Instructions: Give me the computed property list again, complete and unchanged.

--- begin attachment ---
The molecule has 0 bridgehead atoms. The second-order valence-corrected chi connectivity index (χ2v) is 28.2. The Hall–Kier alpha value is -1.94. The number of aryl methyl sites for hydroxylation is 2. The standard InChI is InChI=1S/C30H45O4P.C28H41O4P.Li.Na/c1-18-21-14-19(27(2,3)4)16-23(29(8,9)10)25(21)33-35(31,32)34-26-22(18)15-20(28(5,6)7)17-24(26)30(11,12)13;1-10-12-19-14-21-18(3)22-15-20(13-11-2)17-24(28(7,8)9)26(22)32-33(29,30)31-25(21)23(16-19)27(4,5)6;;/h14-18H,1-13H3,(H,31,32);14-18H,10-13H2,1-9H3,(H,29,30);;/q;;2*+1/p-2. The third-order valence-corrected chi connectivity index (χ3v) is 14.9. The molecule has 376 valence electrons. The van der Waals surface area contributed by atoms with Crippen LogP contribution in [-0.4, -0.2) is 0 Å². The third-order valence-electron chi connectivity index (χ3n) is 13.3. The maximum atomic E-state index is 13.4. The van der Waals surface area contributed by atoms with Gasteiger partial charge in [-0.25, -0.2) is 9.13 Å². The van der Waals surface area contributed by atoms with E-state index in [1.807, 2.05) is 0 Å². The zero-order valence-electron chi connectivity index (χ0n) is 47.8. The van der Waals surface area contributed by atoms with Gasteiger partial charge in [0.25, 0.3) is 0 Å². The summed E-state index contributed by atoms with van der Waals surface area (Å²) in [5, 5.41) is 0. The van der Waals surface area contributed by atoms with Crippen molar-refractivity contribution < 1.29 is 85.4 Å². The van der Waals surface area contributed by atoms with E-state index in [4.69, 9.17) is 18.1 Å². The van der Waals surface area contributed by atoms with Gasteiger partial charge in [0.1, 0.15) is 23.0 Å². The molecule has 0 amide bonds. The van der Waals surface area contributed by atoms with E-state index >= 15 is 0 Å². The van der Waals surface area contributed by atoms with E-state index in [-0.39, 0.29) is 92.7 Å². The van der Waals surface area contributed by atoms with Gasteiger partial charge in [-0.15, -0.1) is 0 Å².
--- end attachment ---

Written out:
The molecule has 0 bridgehead atoms. The second-order valence-corrected chi connectivity index (χ2v) is 28.2. The Hall–Kier alpha value is -1.94. The number of aryl methyl sites for hydroxylation is 2. The standard InChI is InChI=1S/C30H45O4P.C28H41O4P.Li.Na/c1-18-21-14-19(27(2,3)4)16-23(29(8,9)10)25(21)33-35(31,32)34-26-22(18)15-20(28(5,6)7)17-24(26)30(11,12)13;1-10-12-19-14-21-18(3)22-15-20(13-11-2)17-24(28(7,8)9)26(22)32-33(29,30)31-25(21)23(16-19)27(4,5)6;;/h14-18H,1-13H3,(H,31,32);14-18H,10-13H2,1-9H3,(H,29,30);;/q;;2*+1/p-2. The third-order valence-corrected chi connectivity index (χ3v) is 14.9. The molecule has 376 valence electrons. The van der Waals surface area contributed by atoms with Crippen LogP contribution in [-0.4, -0.2) is 0 Å². The third-order valence-electron chi connectivity index (χ3n) is 13.3. The maximum atomic E-state index is 13.4. The van der Waals surface area contributed by atoms with Gasteiger partial charge in [-0.25, -0.2) is 9.13 Å². The van der Waals surface area contributed by atoms with E-state index in [1.807, 2.05) is 0 Å². The zero-order valence-electron chi connectivity index (χ0n) is 47.8. The van der Waals surface area contributed by atoms with Gasteiger partial charge in [0.25, 0.3) is 0 Å². The summed E-state index contributed by atoms with van der Waals surface area (Å²) in [5, 5.41) is 0. The van der Waals surface area contributed by atoms with Crippen molar-refractivity contribution < 1.29 is 85.4 Å². The van der Waals surface area contributed by atoms with E-state index in [4.69, 9.17) is 18.1 Å². The van der Waals surface area contributed by atoms with Gasteiger partial charge in [0.1, 0.15) is 23.0 Å². The molecule has 0 amide bonds. The van der Waals surface area contributed by atoms with E-state index >= 15 is 0 Å². The van der Waals surface area contributed by atoms with E-state index in [-0.39, 0.29) is 92.7 Å². The van der Waals surface area contributed by atoms with Gasteiger partial charge in [-0.15, -0.1) is 0 Å².